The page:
The Claim: “We’ve been doing what we’ve been endlessly badgered to do since the 1960s. We’ve eaten, according to the USDA, less fat, less meat, fewer eggs. Our dietary fat has fallen 10 percent, hypertension has dropped 40 percent and the number of us with chronically high cholesterol has declined 28 percent.” (P. 203)

In Reality: Americans eat more meat now than in the 1960s according to the USDA ( While the average percentage of calories from dietary fat consumption has decreased, dietary fat intake increased from 135 g to 178 g from 1960 to 2006 (

The Claim: “We owe our bodies what we owe the world; we must inhabit both and, in the act of inhabiting, nourish both. This food must also be an apology for what my kind has done, and part of the repair. It must protect this land, and extract from me the promise of more. My food is those things, all of them. It’s based on the forests and grasses that nestle this planet in soil and air.” (P. 271)
In Reality: Lierre’s own blog posts demonstrate that she can’t stick to her own ideals. She has posted entries where she raves about the perfection of grain-fed pork and happily offers a bucket of mass-produced, processed chocolate laden with factory-farmed dairy to trick-or-treaters last Halloween. If this is what she’ll post on her own blog, what other unsustainable foods is she eating? (,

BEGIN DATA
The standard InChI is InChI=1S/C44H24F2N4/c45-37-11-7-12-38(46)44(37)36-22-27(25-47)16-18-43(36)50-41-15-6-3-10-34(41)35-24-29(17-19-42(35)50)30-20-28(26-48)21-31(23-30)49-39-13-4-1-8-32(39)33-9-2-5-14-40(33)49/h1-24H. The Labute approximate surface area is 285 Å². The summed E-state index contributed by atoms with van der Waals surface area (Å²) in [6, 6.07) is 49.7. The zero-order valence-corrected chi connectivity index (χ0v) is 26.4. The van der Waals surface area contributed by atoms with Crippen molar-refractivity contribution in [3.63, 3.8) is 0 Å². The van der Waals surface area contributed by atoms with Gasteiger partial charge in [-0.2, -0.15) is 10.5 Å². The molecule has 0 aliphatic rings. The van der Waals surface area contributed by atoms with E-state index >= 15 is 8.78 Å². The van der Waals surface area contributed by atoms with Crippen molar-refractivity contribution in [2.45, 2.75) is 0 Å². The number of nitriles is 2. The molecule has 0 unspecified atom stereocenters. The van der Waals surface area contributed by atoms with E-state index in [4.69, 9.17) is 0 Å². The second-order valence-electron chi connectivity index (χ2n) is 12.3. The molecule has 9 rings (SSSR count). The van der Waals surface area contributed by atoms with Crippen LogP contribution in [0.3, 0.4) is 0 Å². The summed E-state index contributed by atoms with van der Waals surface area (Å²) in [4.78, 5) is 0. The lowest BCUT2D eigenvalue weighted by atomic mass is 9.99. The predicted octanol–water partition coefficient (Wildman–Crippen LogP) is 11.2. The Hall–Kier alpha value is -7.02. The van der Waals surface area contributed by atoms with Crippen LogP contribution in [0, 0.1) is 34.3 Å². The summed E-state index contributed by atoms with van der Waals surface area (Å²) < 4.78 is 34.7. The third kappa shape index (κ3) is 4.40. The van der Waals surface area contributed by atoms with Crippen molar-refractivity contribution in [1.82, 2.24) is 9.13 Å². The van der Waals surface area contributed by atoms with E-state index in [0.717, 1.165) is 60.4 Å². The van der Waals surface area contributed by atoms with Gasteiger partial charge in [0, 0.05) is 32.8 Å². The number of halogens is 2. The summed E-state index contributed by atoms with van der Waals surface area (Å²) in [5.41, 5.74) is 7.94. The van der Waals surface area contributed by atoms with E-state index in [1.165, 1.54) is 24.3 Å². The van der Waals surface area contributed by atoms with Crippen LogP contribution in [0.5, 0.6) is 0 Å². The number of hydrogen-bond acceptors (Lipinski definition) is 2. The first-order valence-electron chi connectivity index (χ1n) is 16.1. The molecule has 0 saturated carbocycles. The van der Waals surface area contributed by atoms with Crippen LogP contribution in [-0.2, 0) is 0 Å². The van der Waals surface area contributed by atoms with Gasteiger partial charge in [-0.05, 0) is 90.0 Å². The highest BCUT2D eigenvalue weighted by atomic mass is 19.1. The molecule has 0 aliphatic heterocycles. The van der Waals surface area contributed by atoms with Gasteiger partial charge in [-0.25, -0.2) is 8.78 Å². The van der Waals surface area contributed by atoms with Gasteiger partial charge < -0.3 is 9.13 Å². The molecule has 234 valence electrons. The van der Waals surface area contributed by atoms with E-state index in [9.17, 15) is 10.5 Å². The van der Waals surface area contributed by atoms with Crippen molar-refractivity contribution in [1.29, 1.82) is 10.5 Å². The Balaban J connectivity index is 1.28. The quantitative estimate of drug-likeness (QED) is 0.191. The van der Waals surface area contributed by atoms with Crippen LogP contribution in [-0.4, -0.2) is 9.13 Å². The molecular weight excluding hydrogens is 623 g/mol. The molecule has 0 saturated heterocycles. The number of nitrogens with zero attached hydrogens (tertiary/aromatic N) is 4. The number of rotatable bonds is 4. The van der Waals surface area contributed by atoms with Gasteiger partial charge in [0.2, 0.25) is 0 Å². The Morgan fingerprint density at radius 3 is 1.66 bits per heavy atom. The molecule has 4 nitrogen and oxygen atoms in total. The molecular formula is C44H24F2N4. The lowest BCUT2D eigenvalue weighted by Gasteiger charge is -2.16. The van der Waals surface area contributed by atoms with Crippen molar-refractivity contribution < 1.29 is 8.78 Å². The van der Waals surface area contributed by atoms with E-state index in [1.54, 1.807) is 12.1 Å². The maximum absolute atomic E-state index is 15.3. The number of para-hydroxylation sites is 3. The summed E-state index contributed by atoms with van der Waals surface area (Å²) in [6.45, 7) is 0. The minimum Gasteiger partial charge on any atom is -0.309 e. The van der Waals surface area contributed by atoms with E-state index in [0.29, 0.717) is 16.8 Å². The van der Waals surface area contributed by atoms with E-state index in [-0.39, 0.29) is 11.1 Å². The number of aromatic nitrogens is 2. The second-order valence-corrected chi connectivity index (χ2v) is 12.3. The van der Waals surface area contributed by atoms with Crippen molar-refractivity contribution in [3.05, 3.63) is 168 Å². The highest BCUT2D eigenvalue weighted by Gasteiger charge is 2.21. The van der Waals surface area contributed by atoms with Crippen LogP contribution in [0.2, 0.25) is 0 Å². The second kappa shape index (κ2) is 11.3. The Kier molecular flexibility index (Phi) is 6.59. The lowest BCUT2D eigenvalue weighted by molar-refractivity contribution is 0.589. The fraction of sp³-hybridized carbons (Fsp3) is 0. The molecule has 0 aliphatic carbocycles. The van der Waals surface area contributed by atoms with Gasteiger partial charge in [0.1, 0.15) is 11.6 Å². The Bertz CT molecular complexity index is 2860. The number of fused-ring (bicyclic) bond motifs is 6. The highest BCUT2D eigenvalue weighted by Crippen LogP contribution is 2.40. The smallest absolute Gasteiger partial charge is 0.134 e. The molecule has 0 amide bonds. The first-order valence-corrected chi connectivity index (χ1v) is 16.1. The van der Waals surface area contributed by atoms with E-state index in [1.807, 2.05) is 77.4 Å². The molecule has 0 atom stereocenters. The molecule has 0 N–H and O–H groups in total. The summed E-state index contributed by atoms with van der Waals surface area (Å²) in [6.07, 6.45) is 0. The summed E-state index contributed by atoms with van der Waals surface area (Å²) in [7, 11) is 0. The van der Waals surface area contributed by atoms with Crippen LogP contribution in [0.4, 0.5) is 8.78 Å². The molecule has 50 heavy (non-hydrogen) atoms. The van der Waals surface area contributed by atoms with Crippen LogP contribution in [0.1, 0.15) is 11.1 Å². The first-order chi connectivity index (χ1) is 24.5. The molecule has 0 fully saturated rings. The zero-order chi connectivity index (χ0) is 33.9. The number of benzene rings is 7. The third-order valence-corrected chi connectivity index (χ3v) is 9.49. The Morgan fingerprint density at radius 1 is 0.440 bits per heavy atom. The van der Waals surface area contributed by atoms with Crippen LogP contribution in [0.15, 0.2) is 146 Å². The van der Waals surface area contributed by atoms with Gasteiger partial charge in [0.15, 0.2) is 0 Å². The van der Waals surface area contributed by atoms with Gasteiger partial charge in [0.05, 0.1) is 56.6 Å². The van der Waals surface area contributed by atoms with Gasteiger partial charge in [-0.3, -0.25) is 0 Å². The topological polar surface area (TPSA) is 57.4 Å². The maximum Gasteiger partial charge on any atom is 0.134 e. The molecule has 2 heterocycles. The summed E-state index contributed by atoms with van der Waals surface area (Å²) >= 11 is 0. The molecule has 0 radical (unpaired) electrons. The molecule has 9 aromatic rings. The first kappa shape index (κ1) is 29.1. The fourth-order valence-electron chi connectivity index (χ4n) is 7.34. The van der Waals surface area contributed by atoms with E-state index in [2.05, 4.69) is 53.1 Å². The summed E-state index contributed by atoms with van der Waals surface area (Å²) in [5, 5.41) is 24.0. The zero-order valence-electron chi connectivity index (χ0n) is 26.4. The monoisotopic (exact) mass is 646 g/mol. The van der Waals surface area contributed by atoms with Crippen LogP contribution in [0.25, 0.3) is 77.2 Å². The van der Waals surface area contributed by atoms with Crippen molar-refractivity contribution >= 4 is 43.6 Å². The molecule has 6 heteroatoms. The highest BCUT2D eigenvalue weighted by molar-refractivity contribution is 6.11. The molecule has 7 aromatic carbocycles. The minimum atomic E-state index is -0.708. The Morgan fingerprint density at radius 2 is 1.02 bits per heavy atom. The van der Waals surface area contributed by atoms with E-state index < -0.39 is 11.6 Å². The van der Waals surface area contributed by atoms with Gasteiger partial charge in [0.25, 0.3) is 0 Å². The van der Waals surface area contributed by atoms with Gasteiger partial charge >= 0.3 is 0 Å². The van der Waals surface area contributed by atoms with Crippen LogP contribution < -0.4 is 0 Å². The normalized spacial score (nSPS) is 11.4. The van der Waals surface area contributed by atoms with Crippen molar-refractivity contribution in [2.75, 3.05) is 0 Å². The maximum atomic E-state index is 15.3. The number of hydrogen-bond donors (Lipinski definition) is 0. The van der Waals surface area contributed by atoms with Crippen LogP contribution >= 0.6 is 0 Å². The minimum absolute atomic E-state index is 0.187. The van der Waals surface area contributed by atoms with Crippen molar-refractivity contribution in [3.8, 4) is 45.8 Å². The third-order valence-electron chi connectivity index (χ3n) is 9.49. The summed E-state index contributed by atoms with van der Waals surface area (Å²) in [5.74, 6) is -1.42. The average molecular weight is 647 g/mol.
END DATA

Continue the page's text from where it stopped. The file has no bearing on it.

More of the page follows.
The Claim: “…there are no good plant sources of tryptophan. On top of that, all the tryptophan in the world won’t do you any good without saturated fat.” And later Keith blames the lack of tryptophan in vegetarian diets for depression, insomnia, panic, anger, bulimia and chemical dependency. (P. 10)
In Reality: A cup of roasted soybeans contains nearly three times the adult RDA of tryptophan and a cup of pretty much any other bean will get you between 50-60% of the RDA. Two tablespoons of coconut oil more than meet the adult saturated fat RDA. Nuts, dark chocolate and avocado are all rich in saturated fat.

The Claim: “Sixty grams of soy protein—that’s one cup of soy milk—contains 45 mg of isoflavones.” (P. 215)